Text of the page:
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Re: Overheard at Work
« Reply #12665 on: March 03, 2016, 08:29:14 AM »

2) As a mom to teen and pre-teen boys, I had to giggle to myself about food bills for a 4 year old girl.  She has no idea what kids eating a lot of food looks like.

No kidding.  My 3 year old seems to live on air.  But my 13 year old son recently complained that he wasn't hungry when called, and proceeded to only eat one whole 14 inch pizza by himself.  I'm just glad he wasn't hungry.

It could work out cheaper to feed a teenage boy, if you were talking about an extremely picky 4-year-old. Yeah, they only eat yogurt and snack packs, but they HAVE TO HAVE the yogurt that's $4 for a 2 oz container and the organic all-natural handmade by chimpanzees snacks that are $15 for 4.

Teenage boys, meanwhile, are not known for their discerning palates.

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Re: Overheard at Work
« Reply #12666 on: March 03, 2016, 08:35:27 AM »
You are correct there. Would not be that surprised to see teeth marks on the exterior brick were they to get locked out of the house some afternoon. ;) Both active, normal weight, etc. Older one clearly going through a growth spurt. Same height as me. Don't know if I'll be looking up at him soon or not. Younger one is part monkey. Flips, climbing, etc.

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Re: Overheard at Work
« Reply #12667 on: March 03, 2016, 08:36:41 AM »
Rural Kentucky has "y'all" and "all y'all" but we make fun of the folks just south in Tennessee who use "you'uns". Another of my favorites around here is "in-nair" to denote someone who is in good favor with the boss, as in "Boy, you in-nair, ain'tcha?"
Agreed with below, but I'd spell the later "in'ere" on account of I'm pretty sure that's a contraction of "in there."


Rural Kentucky has "y'all" and "all y'all" but we make fun of the folks just south in Tennessee who use "you'uns". Another of my favorites around here is "in-nair" to denote someone who is in good favor with the boss, as in "Boy, you in-nair, ain'tcha?"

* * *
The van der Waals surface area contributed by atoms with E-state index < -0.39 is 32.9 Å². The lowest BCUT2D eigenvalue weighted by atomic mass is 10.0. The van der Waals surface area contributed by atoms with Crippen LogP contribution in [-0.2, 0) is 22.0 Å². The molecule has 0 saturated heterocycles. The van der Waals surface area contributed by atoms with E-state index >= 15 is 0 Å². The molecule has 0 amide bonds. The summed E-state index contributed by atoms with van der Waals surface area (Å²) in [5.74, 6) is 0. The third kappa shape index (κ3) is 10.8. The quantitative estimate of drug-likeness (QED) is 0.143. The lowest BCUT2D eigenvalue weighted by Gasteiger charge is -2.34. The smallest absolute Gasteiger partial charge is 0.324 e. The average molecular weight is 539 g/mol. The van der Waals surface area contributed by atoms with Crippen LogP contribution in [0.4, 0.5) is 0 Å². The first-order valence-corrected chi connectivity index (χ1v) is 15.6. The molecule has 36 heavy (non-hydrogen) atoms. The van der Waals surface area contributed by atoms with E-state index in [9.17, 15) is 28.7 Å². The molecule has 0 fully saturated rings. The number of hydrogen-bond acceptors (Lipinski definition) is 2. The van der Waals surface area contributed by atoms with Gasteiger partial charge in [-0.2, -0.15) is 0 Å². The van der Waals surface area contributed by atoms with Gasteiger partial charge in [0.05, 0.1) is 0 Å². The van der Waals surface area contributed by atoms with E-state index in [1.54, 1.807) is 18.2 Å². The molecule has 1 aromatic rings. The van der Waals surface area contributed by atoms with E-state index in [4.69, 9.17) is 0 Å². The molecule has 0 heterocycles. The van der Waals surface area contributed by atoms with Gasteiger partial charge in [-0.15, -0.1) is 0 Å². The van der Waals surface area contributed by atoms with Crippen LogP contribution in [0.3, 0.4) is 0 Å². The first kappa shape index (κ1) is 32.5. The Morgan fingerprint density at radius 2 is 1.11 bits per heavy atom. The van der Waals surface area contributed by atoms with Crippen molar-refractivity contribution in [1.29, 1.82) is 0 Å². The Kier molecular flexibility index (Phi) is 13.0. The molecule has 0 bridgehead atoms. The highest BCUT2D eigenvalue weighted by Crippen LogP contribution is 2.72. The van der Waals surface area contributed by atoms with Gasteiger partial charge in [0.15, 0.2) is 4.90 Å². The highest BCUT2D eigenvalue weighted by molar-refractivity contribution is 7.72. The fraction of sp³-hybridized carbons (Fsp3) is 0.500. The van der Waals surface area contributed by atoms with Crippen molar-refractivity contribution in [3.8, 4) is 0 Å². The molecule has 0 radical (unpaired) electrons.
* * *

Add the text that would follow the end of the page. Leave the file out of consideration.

It's y'uns, not you'uns, and that's mostly limited to Appalachia rather than the state at large.
And a note that that's ALL of Appalachia, not just the Tennessee portion. (says the Yinzer, I mean...Pittsburgher).

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Re: Overheard at Work
« Reply #12668 on: March 03, 2016, 09:30:11 AM »

2) As a mom to teen and pre-teen boys, I had to giggle to myself about food bills for a 4 year old girl.  She has no idea what kids eating a lot of food looks like.

No kidding.  My 3 year old seems to live on air.  But my 13 year old son recently complained that he wasn't hungry when called, and proceeded to only eat one whole 14 inch pizza by himself.  I'm just glad he wasn't hungry.
My almost 10 year old boy started the day with 2pieces of toast, a smoothie, a banana, and some cheese.  Luckily he then had to go to school.  (Where he gets morning snack, lunch, and afternoon snack.)

mtn

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Re: Overheard at Work
« Reply #12669 on: March 03, 2016, 09:50:08 AM »
Reminds me of when I was in middle and high school. Between my older brother and I, we were playing some combination of hockey, football, baseball, or lacrosse, and we were caddying in the summer too. Mom and Dad bought another fridge for the basement just because they were tired of going to the grocery 3-4 times and didn't have room to buy more at a time. I know that between the two of us we were drinking 8 gallons of milk a week. I remember some friends that I ate lunch with my sophomore year of high school (so 15-16) calculated it out and figured out that I ate on average about 5,000 to 6,500 calories a day--large breakfast, mid-morning snack (which was the first lunch mom packed for the day), lunch (that mom packed), another "lunch" from the cafeteria, go home and snack, then eat dinner, then snack some more). Didnít start gaining weight until I turned 21 though. Iím not sure why. *mtn cracks open his favorite frosty beverage*

BDWW

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Re: Overheard at Work
« Reply #12670 on: March 03, 2016, 10:43:23 AM »